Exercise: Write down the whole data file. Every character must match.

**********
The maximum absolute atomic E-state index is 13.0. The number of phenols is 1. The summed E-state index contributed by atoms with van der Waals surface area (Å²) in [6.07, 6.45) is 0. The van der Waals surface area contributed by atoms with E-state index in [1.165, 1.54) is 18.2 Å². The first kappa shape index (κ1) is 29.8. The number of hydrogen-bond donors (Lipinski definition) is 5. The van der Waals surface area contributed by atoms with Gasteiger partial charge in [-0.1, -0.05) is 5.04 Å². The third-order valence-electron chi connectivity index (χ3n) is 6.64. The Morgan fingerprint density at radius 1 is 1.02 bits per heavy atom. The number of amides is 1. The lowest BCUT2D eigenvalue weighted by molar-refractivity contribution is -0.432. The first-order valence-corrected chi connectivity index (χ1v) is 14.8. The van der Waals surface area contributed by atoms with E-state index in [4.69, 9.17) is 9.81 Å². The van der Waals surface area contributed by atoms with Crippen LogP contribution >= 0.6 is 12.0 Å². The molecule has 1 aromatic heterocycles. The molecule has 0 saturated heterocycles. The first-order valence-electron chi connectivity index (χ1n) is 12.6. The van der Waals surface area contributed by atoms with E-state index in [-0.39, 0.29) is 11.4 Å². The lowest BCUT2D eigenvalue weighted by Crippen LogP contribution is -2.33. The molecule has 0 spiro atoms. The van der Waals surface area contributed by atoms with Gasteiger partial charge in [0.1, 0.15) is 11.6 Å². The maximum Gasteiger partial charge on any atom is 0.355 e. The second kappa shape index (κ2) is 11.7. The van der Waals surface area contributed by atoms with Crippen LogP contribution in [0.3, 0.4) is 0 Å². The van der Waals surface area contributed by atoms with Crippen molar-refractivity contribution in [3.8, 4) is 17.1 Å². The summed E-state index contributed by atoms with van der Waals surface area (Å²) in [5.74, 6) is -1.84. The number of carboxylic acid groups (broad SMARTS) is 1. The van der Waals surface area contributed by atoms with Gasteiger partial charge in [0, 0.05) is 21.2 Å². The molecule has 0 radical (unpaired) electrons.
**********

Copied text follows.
The maximum absolute atomic E-state index is 13.0. The number of phenols is 1. The summed E-state index contributed by atoms with van der Waals surface area (Å²) in [6.07, 6.45) is 0. The van der Waals surface area contributed by atoms with E-state index in [1.165, 1.54) is 18.2 Å². The first kappa shape index (κ1) is 29.8. The number of hydrogen-bond donors (Lipinski definition) is 5. The van der Waals surface area contributed by atoms with Gasteiger partial charge in [-0.1, -0.05) is 5.04 Å². The third-order valence-electron chi connectivity index (χ3n) is 6.64. The Morgan fingerprint density at radius 1 is 1.02 bits per heavy atom. The number of amides is 1. The lowest BCUT2D eigenvalue weighted by molar-refractivity contribution is -0.432. The first-order valence-corrected chi connectivity index (χ1v) is 14.8. The van der Waals surface area contributed by atoms with E-state index in [4.69, 9.17) is 9.81 Å². The van der Waals surface area contributed by atoms with Crippen LogP contribution >= 0.6 is 12.0 Å². The molecule has 1 aromatic heterocycles. The molecule has 0 saturated heterocycles. The first-order valence-electron chi connectivity index (χ1n) is 12.6. The van der Waals surface area contributed by atoms with E-state index in [-0.39, 0.29) is 11.4 Å². The lowest BCUT2D eigenvalue weighted by Crippen LogP contribution is -2.33. The molecule has 0 spiro atoms. The van der Waals surface area contributed by atoms with Gasteiger partial charge in [0.1, 0.15) is 11.6 Å². The maximum Gasteiger partial charge on any atom is 0.355 e. The second kappa shape index (κ2) is 11.7. The van der Waals surface area contributed by atoms with Crippen LogP contribution in [0.3, 0.4) is 0 Å². The van der Waals surface area contributed by atoms with Crippen molar-refractivity contribution in [3.8, 4) is 17.1 Å². The summed E-state index contributed by atoms with van der Waals surface area (Å²) in [5.74, 6) is -1.84. The number of carboxylic acid groups (broad SMARTS) is 1. The van der Waals surface area contributed by atoms with Gasteiger partial charge in [0, 0.05) is 21.2 Å². The molecule has 0 radical (unpaired) electrons.